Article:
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Leo Tolstoy’s short works, like his novels, show readers his narrative genius, keen observation, and historical acumen—albeit on a smaller scale.
This Norton Critical Edition presents twelve of Tolstoy’s best-known stories, based on the Louise and Aylmer Maude translations (except “Alyosha Gorshok”), which have been revised by the editor for enhanced comprehension and annotated for student readers. The Second Edition newly includes “A Prisoner in the Caucasus,” “Father Sergius,” and “After the Ball,” in addition to Michael Katz’s new translation of “Alyosha Gorshok.” Together these stories represent the best of the author’s short fiction before War and Peace and after Anna Karenina.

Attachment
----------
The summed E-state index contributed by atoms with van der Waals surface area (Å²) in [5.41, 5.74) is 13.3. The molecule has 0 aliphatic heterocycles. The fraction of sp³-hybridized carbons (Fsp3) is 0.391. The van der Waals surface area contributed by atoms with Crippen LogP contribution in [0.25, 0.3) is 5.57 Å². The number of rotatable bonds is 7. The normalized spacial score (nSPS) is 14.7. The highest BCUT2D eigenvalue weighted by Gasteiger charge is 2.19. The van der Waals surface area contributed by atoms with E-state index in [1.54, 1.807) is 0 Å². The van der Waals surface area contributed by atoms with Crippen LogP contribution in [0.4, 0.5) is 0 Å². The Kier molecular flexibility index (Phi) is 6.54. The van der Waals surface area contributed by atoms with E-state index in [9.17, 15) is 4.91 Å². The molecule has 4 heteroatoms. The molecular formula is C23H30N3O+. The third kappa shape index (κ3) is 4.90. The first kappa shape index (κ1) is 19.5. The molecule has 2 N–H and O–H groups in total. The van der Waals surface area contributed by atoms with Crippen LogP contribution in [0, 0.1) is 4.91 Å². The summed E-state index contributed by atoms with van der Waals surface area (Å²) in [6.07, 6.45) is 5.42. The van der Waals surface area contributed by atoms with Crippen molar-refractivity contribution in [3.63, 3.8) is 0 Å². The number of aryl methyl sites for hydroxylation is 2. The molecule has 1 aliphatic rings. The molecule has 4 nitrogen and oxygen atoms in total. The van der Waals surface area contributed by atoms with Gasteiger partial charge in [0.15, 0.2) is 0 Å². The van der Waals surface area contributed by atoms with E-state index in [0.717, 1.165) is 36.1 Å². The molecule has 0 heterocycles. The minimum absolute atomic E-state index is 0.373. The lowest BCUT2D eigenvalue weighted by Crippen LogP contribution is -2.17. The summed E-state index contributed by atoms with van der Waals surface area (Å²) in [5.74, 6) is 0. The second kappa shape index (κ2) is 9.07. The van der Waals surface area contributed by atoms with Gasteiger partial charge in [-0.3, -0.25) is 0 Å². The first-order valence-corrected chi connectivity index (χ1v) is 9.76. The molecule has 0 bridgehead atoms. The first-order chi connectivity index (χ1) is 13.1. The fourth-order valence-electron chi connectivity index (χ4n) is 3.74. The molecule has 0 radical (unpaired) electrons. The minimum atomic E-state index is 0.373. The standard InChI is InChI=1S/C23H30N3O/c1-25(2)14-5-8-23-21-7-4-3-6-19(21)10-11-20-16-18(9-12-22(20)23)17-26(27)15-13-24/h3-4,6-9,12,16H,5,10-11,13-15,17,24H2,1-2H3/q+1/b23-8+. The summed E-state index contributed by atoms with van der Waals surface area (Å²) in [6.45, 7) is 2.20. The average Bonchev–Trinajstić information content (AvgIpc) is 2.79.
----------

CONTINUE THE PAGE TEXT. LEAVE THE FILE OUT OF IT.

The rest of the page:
“Backgrounds and Sources” includes two Tolstoy memoirs, A History of Yesterday (1851) and The Memoirs of a Madman (1884), as well as entries—expanded in the Second Edition—from Tolstoy’s “Diary for 1855” and selected letters (1858–95) that shed light on the author’s creative process.
“Criticism” collects twenty-three essays by Russian and western scholars, six of which are new to this Second Edition. Interpretations focus both on Tolstoy’s language and art and on specific themes and motifs in individual stories. Contributors include John M. Kopper, Gary Saul Morson, N. G. Chernyshevsky, Mikhail Bakhtin, Harsha Ram, John Bayley, Vladimir Nabokov, Ruth Rischin, Margaret Ziolkowski, and Donald Barthelme.
A Chronology of Tolstoy’s life and work and an updated Selected Bibliography are also included.